How we’re dealing with insistent clients
Insistent clients have become a hot talking point in the wake of the new pension reforms, but how should advisers deal with the issue? Nick Bamford, executive director of Informed Choice, talks to Adviser Business Review about how he is dealing with clients and warns of potential claims further down the line
Adviser Business Review: What approach have you taken with insistent clients?
Nick Bamford: The new rules are unchartered territory for pension savers and will prompt many to see what they can get, but we have a duty as an adviser to do what we can to protect clients’ money and act in their best interests. If a client approaches us wishing to cash in their entire pension pot and we strongly believe it would be the wrong thing for them, we would very politely decline to do it. I am particularly against movement from defined benefits to defined contribution; whenever a client wants to give up defined benefits I dig my professional heels in and say no.
Carrying out a transaction that we would not advise could cause all manner of problems with PI and the Ombudsman in the future. Who will clients turn to if they run into financial difficulty further down the line? Advisers who act on their clients’ request, against their better professional opinion, could potentially be liable for future claims.
ABR: Are insistent clients likely to be an issue for advisers from now on?
NB: Yes I believe so. We have been approached by a number of people interested in cashing in their pension and I fully expect we will see more looking to do the same. The rules are breaking new ground and clients will look to test the boundaries, without fully understanding the implications of their choices. The trouble is, they are at risk of making a decision they could live to regret. As an industry, we have to be very careful in our discussions with clients and manage their expectations. In some cases, taking out a large chunk of money or their entire pension pot may be the right thing to do, but in many cases it won’t be.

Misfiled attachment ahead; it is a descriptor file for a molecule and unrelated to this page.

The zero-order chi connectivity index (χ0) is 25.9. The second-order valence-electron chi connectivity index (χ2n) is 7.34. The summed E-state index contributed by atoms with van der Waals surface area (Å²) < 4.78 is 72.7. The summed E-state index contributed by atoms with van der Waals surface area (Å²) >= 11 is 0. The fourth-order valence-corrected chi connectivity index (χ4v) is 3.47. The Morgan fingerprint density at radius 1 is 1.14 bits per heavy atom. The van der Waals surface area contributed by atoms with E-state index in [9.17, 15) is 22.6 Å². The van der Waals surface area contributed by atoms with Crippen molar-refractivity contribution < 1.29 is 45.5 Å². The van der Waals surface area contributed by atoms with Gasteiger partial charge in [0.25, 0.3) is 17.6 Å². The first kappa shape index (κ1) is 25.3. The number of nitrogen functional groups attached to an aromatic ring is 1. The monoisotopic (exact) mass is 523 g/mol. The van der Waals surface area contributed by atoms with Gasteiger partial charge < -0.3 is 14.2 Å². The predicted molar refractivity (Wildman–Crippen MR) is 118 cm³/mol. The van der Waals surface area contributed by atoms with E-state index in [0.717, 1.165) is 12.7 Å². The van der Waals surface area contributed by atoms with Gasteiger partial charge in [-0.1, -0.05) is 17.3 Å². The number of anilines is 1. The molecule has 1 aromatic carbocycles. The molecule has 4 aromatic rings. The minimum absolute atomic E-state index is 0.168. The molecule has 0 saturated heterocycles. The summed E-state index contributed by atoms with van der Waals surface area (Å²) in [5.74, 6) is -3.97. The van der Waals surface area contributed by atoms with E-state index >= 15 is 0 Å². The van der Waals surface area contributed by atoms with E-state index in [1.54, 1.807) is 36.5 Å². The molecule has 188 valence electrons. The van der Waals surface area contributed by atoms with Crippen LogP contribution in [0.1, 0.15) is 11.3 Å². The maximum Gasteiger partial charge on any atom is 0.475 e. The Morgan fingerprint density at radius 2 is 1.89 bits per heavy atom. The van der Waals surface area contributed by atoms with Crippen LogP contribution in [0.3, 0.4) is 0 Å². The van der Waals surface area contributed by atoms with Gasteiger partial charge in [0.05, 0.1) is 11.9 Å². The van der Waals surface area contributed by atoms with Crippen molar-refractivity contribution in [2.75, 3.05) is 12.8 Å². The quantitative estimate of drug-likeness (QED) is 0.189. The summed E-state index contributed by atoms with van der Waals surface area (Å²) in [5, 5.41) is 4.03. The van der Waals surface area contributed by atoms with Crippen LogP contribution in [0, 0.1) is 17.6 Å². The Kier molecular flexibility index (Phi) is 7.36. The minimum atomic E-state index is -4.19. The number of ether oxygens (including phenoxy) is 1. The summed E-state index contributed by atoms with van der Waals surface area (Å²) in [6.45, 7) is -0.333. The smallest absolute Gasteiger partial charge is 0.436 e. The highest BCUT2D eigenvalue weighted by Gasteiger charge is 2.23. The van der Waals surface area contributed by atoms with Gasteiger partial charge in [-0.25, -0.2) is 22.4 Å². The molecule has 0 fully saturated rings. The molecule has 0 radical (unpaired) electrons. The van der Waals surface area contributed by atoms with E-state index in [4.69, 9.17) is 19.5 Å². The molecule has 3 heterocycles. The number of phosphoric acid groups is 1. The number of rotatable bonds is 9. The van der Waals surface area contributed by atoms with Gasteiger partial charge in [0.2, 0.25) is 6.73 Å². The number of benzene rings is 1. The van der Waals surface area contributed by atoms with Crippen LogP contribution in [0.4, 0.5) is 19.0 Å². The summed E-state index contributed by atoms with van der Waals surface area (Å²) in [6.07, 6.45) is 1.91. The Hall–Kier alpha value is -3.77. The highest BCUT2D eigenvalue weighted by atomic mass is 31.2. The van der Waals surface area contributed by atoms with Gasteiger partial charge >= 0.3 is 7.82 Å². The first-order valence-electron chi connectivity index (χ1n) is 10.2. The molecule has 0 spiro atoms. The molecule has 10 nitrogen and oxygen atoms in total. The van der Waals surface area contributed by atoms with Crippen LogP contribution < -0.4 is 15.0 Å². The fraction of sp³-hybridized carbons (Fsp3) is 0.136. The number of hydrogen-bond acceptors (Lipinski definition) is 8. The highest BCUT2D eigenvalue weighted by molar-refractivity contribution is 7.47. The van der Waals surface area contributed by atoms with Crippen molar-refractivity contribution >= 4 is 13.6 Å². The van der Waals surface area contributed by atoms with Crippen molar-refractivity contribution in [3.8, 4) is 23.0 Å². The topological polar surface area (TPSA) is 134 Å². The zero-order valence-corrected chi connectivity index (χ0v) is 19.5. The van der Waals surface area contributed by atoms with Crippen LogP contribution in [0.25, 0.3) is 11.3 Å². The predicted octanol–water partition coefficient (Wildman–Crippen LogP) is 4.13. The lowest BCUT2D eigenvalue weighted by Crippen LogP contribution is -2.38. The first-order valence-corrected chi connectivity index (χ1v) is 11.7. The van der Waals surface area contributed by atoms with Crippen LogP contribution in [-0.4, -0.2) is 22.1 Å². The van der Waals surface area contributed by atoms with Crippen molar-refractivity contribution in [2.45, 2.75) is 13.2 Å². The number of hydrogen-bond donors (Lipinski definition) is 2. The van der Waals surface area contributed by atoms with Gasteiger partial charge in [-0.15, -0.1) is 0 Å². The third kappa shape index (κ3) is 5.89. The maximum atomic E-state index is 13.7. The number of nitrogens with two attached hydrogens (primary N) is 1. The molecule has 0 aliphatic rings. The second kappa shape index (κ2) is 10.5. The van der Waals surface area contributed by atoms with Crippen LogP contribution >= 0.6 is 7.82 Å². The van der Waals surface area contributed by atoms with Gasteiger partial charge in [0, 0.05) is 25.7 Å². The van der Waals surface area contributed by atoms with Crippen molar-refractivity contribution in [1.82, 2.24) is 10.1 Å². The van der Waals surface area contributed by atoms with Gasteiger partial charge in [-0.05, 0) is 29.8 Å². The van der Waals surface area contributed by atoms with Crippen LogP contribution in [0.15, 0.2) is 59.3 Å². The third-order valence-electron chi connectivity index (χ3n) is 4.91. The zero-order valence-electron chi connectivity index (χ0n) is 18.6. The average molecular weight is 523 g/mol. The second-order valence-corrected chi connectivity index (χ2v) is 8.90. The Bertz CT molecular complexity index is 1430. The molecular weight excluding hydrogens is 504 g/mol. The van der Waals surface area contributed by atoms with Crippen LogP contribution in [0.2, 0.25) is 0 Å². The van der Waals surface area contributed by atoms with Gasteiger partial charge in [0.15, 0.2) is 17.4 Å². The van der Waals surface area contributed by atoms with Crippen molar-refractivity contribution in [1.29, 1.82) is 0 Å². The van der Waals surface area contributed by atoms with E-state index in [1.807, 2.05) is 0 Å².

Of course, there will be some individuals who will wait until they find an adviser willing to carry out their request, but on the whole we have found clients to be very receptive to our advice. They pay for a professional opinion and trust us to have carried out thorough research and provide them with the best possible financial advice.
ABR: In what circumstances would you agree to carry out the transaction?
NB: There are certain cases where it makes sense for the individual to withdraw a large chunk of money. If clients need the money and cannot access it from other sources, then we would consider it, especially if they can take advantage of the tax breaks available over several years. One of my clients recently asked for a large sum of his pension pot to help his daughter buy a property and in this case, we decided it was the best course of action for him.
It’s all about purpose; clients need to ask themselves, does it really make sense? Just because you can cash your pension doesn’t mean you should. There is a choice here and we need to be sure that withdrawing the cash is the right move for our clients. If we deem it unsuitable, we would refuse to do it.
ABR: Do you feel HMRC and the regulator should offer more guidance to advisers?
NB: No, I don’t think the industry would benefit from more rules or interference. I’m very cynical; in my view, this is all about taxation and raising more money. It is up to us as an industry to find our way and manage client expectations. Nothing has really changed, other than there’s an additional option on the table. The technical aspect of it isn’t significantly different; what has changed is our communications with clients and ensuring they fully understand what the new option entails.